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KEVRA'S ESTATE. APPEAL CHAPLIK. (KEVRA ESTATE.) (04/15/53)

SUPERIOR COURT OF PENNSYLVANIA


April 15, 1953

IN RE KEVRA'S ESTATE. APPEAL OF CHAPLIK. (KEVRA ESTATE.)

COUNSEL

Michael H. Sheridan, Wilkes-Barre, for appellant.

Andrew Hourigan, Jr., Wilkes-Barre, and Albert L. Answlmi, Wyoming, for Alexander Kevra, administrator.

Before Rhodes, P. J., and Hirt, Reno, Ross, Gunther and Wright, JJ.

Author: Wright

[ 173 Pa. Super. Page 230]

WRIGHT, Judge.

Decedent died intestate on March 20, 1950. His brother, Alexander Kevra, was appointed administrator. At the direction of the court after citation and answer, the administrator filed an inventory and appraisement. Exceptions were filed by the guardian of decedent's two minor children alleging inter alia

[ 173 Pa. Super. Page 231]

    that the administrator had failed to include a 1947 Buick Super Sedan automobile. To these exceptions the administrator filed an answer alleging that at the time of his death decedent did not own or possess an automobile, and that no automobile has come into the possession of Alexander Kevra as administrator. After the taking of testimony and argument thereon, the court below dismissed the exceptions on the ground that the orphans' court lacked jurisdiction to determine the dispute. The guardian has appealed.

The record discloses that the automobile in question was registered in decedent's name on the day of his death. It was alleged, however, that on the day (Sunday) before his death decedent had executed an assignment of title to Alexander Kevra. This assignment is dated the day (Monday) of decedent's death and was not received by the Department of Revenue until two days thereafter. Its validity was challenged by exceptant on the ground of forgery, and testimony was produced that the automobile was in decedent's possession on the day of his death. It is now in the possession of Alexander Kevra.

The applicable principles governing the jurisdiction of the orphans' court where title to personal property is in dispute were outlined in In re Keyser's Estate, 329 Pa. 514, 198 A. 125. The controlling issue was stated to be whether the personal property in question was in decedent's possession, either actually or presumptively, at the time of his death, or thereafter came into the hands of his personal representative. This proposition has been repeatedly recognized and was reaffirmed recently in In re Fell Estate, 369 Pa. 597, 87 A.2d 310, and Perri v. Chiavaroli, 370 Pa. 495, 88 A.2d 798.

Under Section 301(13) of the Orphans' Court Act of 1951, P.L. 1163, 20 P.S. § 2080.301(13), the orphan's court now has exclusive jurisdiction of the adjudication of the title to personal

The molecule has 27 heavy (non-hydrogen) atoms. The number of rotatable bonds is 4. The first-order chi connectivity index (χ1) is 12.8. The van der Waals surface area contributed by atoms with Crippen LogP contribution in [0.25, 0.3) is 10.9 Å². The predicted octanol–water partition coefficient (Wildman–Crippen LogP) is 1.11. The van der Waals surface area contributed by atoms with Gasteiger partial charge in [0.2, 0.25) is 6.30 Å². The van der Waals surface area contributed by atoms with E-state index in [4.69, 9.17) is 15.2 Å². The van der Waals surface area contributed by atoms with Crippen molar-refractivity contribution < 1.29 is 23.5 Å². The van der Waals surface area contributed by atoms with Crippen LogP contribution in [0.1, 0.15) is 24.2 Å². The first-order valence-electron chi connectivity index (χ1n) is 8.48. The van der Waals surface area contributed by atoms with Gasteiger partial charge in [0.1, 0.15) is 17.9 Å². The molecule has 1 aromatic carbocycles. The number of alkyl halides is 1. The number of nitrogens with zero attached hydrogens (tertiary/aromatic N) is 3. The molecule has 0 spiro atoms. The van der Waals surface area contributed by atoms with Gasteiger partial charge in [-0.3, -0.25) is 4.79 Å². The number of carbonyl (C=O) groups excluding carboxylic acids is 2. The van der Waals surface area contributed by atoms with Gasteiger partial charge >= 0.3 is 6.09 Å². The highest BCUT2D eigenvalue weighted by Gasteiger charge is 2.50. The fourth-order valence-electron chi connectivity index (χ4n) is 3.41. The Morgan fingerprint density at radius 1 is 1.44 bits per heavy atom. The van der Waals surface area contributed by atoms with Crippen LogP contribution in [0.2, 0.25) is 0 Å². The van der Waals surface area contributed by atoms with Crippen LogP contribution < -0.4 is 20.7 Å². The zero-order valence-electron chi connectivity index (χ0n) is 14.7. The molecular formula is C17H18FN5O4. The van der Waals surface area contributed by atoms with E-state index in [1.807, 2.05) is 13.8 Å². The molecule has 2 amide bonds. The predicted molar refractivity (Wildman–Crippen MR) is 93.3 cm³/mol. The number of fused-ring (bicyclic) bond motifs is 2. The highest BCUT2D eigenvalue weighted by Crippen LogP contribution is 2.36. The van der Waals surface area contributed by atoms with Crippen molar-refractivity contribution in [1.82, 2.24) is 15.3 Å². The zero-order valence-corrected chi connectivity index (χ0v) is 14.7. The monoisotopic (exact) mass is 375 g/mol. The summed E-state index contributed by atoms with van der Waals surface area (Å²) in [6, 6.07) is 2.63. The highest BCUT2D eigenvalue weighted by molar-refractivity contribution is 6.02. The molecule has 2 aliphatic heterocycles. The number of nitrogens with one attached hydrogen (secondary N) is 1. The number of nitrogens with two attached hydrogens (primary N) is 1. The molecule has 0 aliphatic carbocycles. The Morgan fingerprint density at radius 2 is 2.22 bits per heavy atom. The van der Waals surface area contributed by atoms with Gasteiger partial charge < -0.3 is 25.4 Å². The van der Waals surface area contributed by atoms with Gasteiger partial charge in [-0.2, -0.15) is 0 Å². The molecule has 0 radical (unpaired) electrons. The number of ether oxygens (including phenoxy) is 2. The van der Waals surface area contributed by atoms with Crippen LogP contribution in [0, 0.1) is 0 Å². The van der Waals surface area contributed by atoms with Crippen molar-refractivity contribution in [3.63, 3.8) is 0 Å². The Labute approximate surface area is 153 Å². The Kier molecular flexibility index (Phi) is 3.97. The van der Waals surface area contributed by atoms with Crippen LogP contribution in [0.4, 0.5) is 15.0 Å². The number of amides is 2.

[ 173 Pa. Super. Page 232]

    property 'in the possession of the personal representative, or registered in the name of the decedent or his nominee, or alleged by the personal representative to have been in the possession of the decedent at the time of his death.' This section was intended by the drafters of the Statute to obviate preliminary disputes as to the jurisdiction of the orphans' court. While the Act applies to the administration of all estates within the orphans' court, regardless of the date of death, it is not necessary for us to consider its application in the case at bar as jurisdiction of the controversy in question is not dependent thereon. In answer to the suggestion of the lower court that the right of jury trial should not be abridged, we point out that this right is preserved by Section 745 of the Act, 20 P.S. § 2080.745, if timely demand is made.

In the present case it was established (1) that the automobile in question was registered in decedent's name on the day of his death, and was presumptively at least in decedent's possession; (2) that it is now in the possession of the administrator. It is not material that Alexander Kevra alleges possession individually, and not as fiduciary: Vassilakis v. Vassilakis, 371 Pa. 268, 273, 89 A.2d 789. Our conclusion is that the orphans' court clearly has jurisdiction of the dispute.

The filing of exceptions to an inventory and appraisement has no statutory basis. A petition for citation to file a supplemental inventory would have been good practice: In re Leadenham's Estate, 289 Pa. 216, 137 A. 247. This question was first raised after conclusion of the hearing. Under the circumstances it was a matter for the lower court and we deem it of no consequence.

The decree of the court below is reversed and the record is remitted for further proceedings consistent with this opinion. Costs to abide the final decree.

19530415

© 1998 VersusLaw Inc.



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